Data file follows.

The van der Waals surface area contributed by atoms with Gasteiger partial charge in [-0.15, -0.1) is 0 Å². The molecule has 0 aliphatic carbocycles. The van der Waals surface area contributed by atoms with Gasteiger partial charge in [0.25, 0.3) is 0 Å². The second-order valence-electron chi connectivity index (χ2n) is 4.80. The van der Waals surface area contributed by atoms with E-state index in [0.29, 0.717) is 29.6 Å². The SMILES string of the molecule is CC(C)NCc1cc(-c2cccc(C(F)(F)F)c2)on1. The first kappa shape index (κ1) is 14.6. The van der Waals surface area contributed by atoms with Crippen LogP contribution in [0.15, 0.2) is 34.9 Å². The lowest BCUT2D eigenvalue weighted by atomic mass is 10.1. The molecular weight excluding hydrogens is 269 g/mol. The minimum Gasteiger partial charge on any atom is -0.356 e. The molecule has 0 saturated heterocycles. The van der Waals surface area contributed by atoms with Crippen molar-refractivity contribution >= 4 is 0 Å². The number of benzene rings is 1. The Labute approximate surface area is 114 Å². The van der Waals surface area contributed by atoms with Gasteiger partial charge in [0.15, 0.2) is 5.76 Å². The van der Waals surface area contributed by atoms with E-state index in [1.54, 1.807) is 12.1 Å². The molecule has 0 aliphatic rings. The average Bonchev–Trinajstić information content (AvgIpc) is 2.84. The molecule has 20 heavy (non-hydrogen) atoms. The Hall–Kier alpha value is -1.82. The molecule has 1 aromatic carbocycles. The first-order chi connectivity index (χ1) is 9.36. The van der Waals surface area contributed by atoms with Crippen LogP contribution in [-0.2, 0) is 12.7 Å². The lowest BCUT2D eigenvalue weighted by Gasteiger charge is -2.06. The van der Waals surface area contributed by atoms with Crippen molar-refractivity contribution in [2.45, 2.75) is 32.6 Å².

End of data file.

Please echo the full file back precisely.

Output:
The van der Waals surface area contributed by atoms with Gasteiger partial charge in [-0.15, -0.1) is 0 Å². The molecule has 0 aliphatic carbocycles. The van der Waals surface area contributed by atoms with Gasteiger partial charge in [0.25, 0.3) is 0 Å². The second-order valence-electron chi connectivity index (χ2n) is 4.80. The van der Waals surface area contributed by atoms with E-state index in [0.29, 0.717) is 29.6 Å². The SMILES string of the molecule is CC(C)NCc1cc(-c2cccc(C(F)(F)F)c2)on1. The first kappa shape index (κ1) is 14.6. The van der Waals surface area contributed by atoms with Crippen LogP contribution in [0.15, 0.2) is 34.9 Å². The lowest BCUT2D eigenvalue weighted by atomic mass is 10.1. The molecular weight excluding hydrogens is 269 g/mol. The minimum Gasteiger partial charge on any atom is -0.356 e. The molecule has 0 saturated heterocycles. The van der Waals surface area contributed by atoms with Crippen molar-refractivity contribution >= 4 is 0 Å². The number of benzene rings is 1. The Labute approximate surface area is 114 Å². The van der Waals surface area contributed by atoms with Gasteiger partial charge in [0.15, 0.2) is 5.76 Å². The van der Waals surface area contributed by atoms with E-state index in [1.54, 1.807) is 12.1 Å². The molecule has 0 aliphatic rings. The average Bonchev–Trinajstić information content (AvgIpc) is 2.84. The molecule has 20 heavy (non-hydrogen) atoms. The Hall–Kier alpha value is -1.82. The molecule has 1 aromatic carbocycles. The first-order chi connectivity index (χ1) is 9.36. The van der Waals surface area contributed by atoms with Crippen LogP contribution in [-0.2, 0) is 12.7 Å². The lowest BCUT2D eigenvalue weighted by Gasteiger charge is -2.06. The van der Waals surface area contributed by atoms with Crippen molar-refractivity contribution in [2.45, 2.75) is 32.6 Å².